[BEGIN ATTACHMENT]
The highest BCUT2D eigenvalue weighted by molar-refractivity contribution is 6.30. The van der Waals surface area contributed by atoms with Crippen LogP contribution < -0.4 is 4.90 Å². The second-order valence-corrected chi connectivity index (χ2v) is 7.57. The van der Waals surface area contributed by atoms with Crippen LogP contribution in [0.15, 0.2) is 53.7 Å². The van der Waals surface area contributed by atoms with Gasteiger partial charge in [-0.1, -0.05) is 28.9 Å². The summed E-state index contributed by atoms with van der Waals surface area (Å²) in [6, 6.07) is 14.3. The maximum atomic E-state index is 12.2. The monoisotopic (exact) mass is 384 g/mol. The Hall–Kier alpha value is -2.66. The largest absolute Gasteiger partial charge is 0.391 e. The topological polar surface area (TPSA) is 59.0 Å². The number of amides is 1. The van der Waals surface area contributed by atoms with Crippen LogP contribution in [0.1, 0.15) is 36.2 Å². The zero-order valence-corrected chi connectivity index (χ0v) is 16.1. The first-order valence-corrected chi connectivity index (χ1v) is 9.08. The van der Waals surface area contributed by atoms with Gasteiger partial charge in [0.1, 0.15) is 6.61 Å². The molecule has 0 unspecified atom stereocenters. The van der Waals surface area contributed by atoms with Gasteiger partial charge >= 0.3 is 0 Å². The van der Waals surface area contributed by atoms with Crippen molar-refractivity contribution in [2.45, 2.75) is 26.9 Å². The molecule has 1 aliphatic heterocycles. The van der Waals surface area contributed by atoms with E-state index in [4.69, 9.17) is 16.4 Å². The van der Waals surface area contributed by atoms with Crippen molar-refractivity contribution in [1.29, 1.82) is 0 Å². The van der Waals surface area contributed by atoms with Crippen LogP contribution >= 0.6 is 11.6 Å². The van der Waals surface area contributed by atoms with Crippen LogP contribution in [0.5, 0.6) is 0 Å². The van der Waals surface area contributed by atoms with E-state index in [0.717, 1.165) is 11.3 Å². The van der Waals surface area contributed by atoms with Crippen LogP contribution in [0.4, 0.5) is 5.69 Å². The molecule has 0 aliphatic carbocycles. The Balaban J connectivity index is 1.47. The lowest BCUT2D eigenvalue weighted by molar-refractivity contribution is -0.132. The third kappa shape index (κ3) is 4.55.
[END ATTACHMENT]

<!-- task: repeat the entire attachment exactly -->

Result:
The highest BCUT2D eigenvalue weighted by molar-refractivity contribution is 6.30. The van der Waals surface area contributed by atoms with Crippen LogP contribution < -0.4 is 4.90 Å². The second-order valence-corrected chi connectivity index (χ2v) is 7.57. The van der Waals surface area contributed by atoms with Crippen LogP contribution in [0.15, 0.2) is 53.7 Å². The van der Waals surface area contributed by atoms with Gasteiger partial charge in [-0.1, -0.05) is 28.9 Å². The summed E-state index contributed by atoms with van der Waals surface area (Å²) in [6, 6.07) is 14.3. The maximum atomic E-state index is 12.2. The monoisotopic (exact) mass is 384 g/mol. The Hall–Kier alpha value is -2.66. The largest absolute Gasteiger partial charge is 0.391 e. The topological polar surface area (TPSA) is 59.0 Å². The number of amides is 1. The van der Waals surface area contributed by atoms with Crippen LogP contribution in [0.1, 0.15) is 36.2 Å². The zero-order valence-corrected chi connectivity index (χ0v) is 16.1. The first-order valence-corrected chi connectivity index (χ1v) is 9.08. The van der Waals surface area contributed by atoms with Gasteiger partial charge in [0.1, 0.15) is 6.61 Å². The molecule has 0 unspecified atom stereocenters. The van der Waals surface area contributed by atoms with Gasteiger partial charge >= 0.3 is 0 Å². The van der Waals surface area contributed by atoms with Crippen molar-refractivity contribution in [2.45, 2.75) is 26.9 Å². The molecule has 1 aliphatic heterocycles. The van der Waals surface area contributed by atoms with E-state index in [4.69, 9.17) is 16.4 Å². The van der Waals surface area contributed by atoms with Crippen molar-refractivity contribution in [1.29, 1.82) is 0 Å². The van der Waals surface area contributed by atoms with Crippen LogP contribution >= 0.6 is 11.6 Å². The van der Waals surface area contributed by atoms with Crippen LogP contribution in [0.5, 0.6) is 0 Å². The van der Waals surface area contributed by atoms with E-state index in [0.717, 1.165) is 11.3 Å². The van der Waals surface area contributed by atoms with Crippen LogP contribution in [0.4, 0.5) is 5.69 Å². The molecule has 0 aliphatic carbocycles. The Balaban J connectivity index is 1.47. The lowest BCUT2D eigenvalue weighted by molar-refractivity contribution is -0.132. The third kappa shape index (κ3) is 4.55.